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[ih-mey-shee-ey-shuh n, -see-] /ɪˌmeɪ ʃiˈeɪ ʃən, -si-/
abnormal thinness caused by lack of nutrition or by disease.
the process of emaciating.
Origin of emaciation
1655-65; < Latin ēmaciāt(us) (see emaciate) + -ion Unabridged
Based on the Random House Dictionary, © Random House, Inc. 2018.
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Examples from the Web for emaciation
Historical Examples
  • Poverty, emaciation, and a semi-barbarism deformed the whole kingdom.

    Henry IV, Makers of History John S. C. Abbott
  • Propped up with pillows, he looked at me with the big eyes of his emaciation.

    Romance Joseph Conrad and F.M. Hueffer
  • Refugees who had hidden in the woods came to the camps in rags and emaciation.

    Peter the Hermit Daniel A. Goodsell
  • Not the thinness of emaciation, but that of bodily structure.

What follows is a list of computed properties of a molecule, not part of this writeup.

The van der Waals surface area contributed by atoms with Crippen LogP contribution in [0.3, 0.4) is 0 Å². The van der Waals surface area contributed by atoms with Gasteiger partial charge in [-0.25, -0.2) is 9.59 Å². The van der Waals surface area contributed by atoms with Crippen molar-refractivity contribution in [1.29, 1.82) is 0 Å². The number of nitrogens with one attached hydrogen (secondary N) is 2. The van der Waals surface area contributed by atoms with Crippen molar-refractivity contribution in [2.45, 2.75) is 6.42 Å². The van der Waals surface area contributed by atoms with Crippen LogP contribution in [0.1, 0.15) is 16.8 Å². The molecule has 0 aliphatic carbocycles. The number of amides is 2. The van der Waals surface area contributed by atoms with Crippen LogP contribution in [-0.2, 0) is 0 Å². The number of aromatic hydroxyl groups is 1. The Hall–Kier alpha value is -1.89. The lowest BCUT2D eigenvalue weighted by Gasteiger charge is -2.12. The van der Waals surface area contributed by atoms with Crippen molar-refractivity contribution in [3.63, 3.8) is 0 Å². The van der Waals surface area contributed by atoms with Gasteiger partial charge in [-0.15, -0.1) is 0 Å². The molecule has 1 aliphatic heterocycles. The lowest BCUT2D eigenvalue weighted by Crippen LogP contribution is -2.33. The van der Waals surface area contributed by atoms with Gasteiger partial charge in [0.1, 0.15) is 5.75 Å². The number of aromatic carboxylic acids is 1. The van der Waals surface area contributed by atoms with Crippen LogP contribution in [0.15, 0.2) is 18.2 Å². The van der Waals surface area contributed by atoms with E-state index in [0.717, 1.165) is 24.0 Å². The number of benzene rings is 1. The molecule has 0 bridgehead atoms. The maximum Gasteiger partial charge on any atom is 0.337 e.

The Galaxy Primes Edward Elmer Smith
  • On such occasions, he issues forth in a state of extreme weakness and emaciation.

    Bruin Mayne Reid
  • Dyspepsia and general debility and emaciation accompanied the disease.

    The Electric Bath George M. Schweig
  • All this, however, was as nothing compared with the gauntness and emaciation of the man.

    The Cruise of the "Esmeralda" Harry Collingwood
  • His face was growing thin, almost to emaciation, and his hands were transparent.

    Pietro Ghisleri F. (Francis) Marion Crawford
  • They were in a more wretched state of filth and emaciation than their predecessors.

    The Jesuits, 1534-1921 Thomas J. Campbell
  • Always slender, he was shadowy now, worn and thin to emaciation.

    Dixie After the War

    Myrta Lockett Avary
Word Origin and History for emaciation

1660s, from Latin emaciationem, noun of state from past participle stem of emaciare (see emaciate), or perhaps a native formation from emaciate.

Online Etymology Dictionary, © 2010 Douglas Harper
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emaciation in Medicine

emaciation e·ma·ci·a·tion (ĭ-mā'shē-ā'shən)
The process of losing so much flesh as to become extremely thin; wasting.

The American Heritage® Stedman's Medical Dictionary
Copyright © 2002, 2001, 1995 by Houghton Mifflin Company. Published by Houghton Mifflin Company.
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